That brings me back to my podcast backlog. Episode 38 of the DevOps Cafe had a very interesting guest (Dave Zwieback) that talked a lot about hiring sysadmins, and generalist vs. specialist roles in systems administration today. I am a generalist which in it self is fine, but there's a big difference between "jack of all trades, master of some", and being a "master of none". I've been thinking about it since the podcast, as I wasn't thrilled with what I was doing lately, that is jumping through a lot of new technologies to facilitate all kinds of new frameworks web developers use. Often times that means skipping some kind of "logical" learning course of R&D, instead you learn enough to deploy and manage it, while the real knowledge comes within a certain period of time spent debugging problems when it breaks apart in production.

Now to tie both parts of the text together. If you want to join site reliability engineers at one of the top sites how do you justify drawing a blank when asked to explain how Varnish malloc storage works internally, if claiming you built huge caches with it? The Jack issue is amplified if you consider there is now a first, or even a second, generation of sysadmins who have never stepped into a data-center and are missing out on hardware and networking experience. Appropriate name that comes to mind is "the cloud generation", and I'm a part of it.


Written by anrxc | Permalink | Filed under work, books

09.12.2012 05:24

Hybrid IRCD for Arch Linux

Hybrid IRCD has been a favorite of mine for many years. I tried it once because a Croatian IRC network ran it and it stuck with me. I'm very happy to announce Hybrid packages for Arch Linux are available in AUR from today. I worked on it as a side project for a while and finished today thanks to the blizzard that kept me inside this weekend. Hybrid server is available as ircd-hybrid, and Hybserv2 services are available as ircd-hybrid-serv. They adhere to standards set by all other ircd providers, default configuration for both is usable out of the box, and examples for connecting services to the server are included. They were built and tested on both arches, only component not tested by me are systemd service files.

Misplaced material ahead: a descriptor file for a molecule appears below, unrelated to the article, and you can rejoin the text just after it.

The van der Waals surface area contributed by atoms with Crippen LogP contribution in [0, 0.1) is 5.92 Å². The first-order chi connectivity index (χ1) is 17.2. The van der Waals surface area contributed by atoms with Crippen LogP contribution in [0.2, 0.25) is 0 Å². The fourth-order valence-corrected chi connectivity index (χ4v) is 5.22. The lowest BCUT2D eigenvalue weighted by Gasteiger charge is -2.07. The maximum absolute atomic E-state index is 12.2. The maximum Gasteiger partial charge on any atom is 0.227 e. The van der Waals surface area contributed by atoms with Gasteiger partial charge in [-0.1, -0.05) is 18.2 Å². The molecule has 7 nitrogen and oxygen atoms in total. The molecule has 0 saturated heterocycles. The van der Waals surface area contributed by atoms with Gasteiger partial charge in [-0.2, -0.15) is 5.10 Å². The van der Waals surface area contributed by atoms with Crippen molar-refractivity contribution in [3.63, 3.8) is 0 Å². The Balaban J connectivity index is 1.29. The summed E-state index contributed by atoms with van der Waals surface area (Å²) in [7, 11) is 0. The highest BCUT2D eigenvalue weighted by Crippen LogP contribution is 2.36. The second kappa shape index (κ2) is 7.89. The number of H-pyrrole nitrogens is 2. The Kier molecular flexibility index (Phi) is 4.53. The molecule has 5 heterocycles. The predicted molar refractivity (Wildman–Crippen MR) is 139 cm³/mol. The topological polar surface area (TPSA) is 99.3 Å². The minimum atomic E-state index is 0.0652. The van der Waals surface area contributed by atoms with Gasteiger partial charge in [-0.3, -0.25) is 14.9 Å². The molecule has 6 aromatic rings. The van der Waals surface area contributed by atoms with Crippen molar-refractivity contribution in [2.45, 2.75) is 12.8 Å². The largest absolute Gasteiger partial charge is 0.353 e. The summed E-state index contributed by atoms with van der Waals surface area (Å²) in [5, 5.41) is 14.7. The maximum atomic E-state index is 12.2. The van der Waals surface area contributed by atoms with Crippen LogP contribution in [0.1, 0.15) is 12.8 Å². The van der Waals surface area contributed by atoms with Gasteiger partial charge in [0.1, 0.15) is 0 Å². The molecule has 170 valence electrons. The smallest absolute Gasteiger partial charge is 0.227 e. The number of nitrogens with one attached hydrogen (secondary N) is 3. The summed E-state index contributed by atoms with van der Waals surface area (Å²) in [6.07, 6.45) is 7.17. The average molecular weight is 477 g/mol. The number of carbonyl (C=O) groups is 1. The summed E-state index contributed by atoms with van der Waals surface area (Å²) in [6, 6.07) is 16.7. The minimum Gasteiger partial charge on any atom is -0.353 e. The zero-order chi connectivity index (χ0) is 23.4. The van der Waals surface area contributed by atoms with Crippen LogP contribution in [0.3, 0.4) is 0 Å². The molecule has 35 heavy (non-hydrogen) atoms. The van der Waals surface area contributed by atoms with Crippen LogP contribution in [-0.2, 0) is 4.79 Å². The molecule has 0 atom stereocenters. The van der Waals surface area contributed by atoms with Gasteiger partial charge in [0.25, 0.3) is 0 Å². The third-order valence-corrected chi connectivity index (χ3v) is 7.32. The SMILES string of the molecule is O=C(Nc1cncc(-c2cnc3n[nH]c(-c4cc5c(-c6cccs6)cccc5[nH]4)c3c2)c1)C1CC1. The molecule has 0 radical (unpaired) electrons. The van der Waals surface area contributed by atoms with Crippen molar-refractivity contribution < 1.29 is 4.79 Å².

Written by anrxc | Permalink | Filed under main, code

09.12.2012 04:58

GNU/Linux and ThinkPad T420

I got a new workstation last month, a 14" laptop from the ThinkPad T series. The complete guide for TuxMobil about installing Arch Linux on it is here.

It replaced a (thicker and heavier) 13" HP ProBook 4320s which I used a little over a year, before giving up on it. In some ways ProBook was excellent, certified for SUSE Linux it had complete Linux support down to the most insignificant hardware components. In other ways it was the worst laptop I ever used. That ProBook series has chiclet-style keyboards, and I had no idea just how horrible they can be. Completely flat keys, widely spread and with bad feedback caused me a lot of wrist pain. Even after a year I never got used to the keyboard, and I was making a lot of typos, on average I would miss-type even my login every second boot. At the most basic level my job can be described as a "typist" so all this is just plain unacceptable.

The touchpad however is worse than the keyboard. It's a "clickpad", with one big surface serving as both the touchpad area and the button area. To get it in a usable state a number of patches are needed, coupled with an extensive user-space configuration. But even after a year of tweaking it was never just right. The most basic of operations like selecting text, dragging windows or pressing the middle button is an exercise in patience. Sadly clickpads are present in a huge number of laptops today.